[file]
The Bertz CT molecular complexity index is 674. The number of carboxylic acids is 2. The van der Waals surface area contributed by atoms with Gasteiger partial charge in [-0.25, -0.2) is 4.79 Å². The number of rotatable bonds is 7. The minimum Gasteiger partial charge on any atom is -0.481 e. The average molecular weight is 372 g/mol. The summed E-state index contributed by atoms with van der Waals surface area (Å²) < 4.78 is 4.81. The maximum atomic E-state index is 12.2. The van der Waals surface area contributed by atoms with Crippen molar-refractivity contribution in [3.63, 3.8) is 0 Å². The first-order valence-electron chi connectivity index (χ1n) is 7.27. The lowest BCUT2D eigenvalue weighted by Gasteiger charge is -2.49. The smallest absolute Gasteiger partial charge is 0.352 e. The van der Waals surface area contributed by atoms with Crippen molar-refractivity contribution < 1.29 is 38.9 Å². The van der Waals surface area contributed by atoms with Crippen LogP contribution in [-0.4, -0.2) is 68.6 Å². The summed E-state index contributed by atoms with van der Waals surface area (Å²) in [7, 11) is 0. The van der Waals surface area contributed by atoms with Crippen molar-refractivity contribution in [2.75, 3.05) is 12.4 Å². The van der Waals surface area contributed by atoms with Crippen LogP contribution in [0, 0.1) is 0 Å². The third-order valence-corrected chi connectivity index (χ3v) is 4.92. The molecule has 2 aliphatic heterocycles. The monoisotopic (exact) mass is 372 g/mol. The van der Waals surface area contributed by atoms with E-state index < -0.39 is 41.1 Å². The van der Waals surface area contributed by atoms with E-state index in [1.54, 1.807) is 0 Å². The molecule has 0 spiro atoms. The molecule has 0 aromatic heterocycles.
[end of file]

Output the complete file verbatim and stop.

The Bertz CT molecular complexity index is 674. The number of carboxylic acids is 2. The van der Waals surface area contributed by atoms with Gasteiger partial charge in [-0.25, -0.2) is 4.79 Å². The number of rotatable bonds is 7. The minimum Gasteiger partial charge on any atom is -0.481 e. The average molecular weight is 372 g/mol. The summed E-state index contributed by atoms with van der Waals surface area (Å²) < 4.78 is 4.81. The maximum atomic E-state index is 12.2. The van der Waals surface area contributed by atoms with Crippen molar-refractivity contribution in [3.63, 3.8) is 0 Å². The first-order valence-electron chi connectivity index (χ1n) is 7.27. The lowest BCUT2D eigenvalue weighted by Gasteiger charge is -2.49. The smallest absolute Gasteiger partial charge is 0.352 e. The van der Waals surface area contributed by atoms with Crippen molar-refractivity contribution < 1.29 is 38.9 Å². The van der Waals surface area contributed by atoms with Crippen LogP contribution in [-0.4, -0.2) is 68.6 Å². The summed E-state index contributed by atoms with van der Waals surface area (Å²) in [7, 11) is 0. The van der Waals surface area contributed by atoms with Crippen molar-refractivity contribution in [2.75, 3.05) is 12.4 Å². The van der Waals surface area contributed by atoms with Crippen LogP contribution in [0, 0.1) is 0 Å². The third-order valence-corrected chi connectivity index (χ3v) is 4.92. The molecule has 2 aliphatic heterocycles. The monoisotopic (exact) mass is 372 g/mol. The van der Waals surface area contributed by atoms with E-state index < -0.39 is 41.1 Å². The van der Waals surface area contributed by atoms with E-state index in [1.54, 1.807) is 0 Å². The molecule has 0 spiro atoms. The molecule has 0 aromatic heterocycles.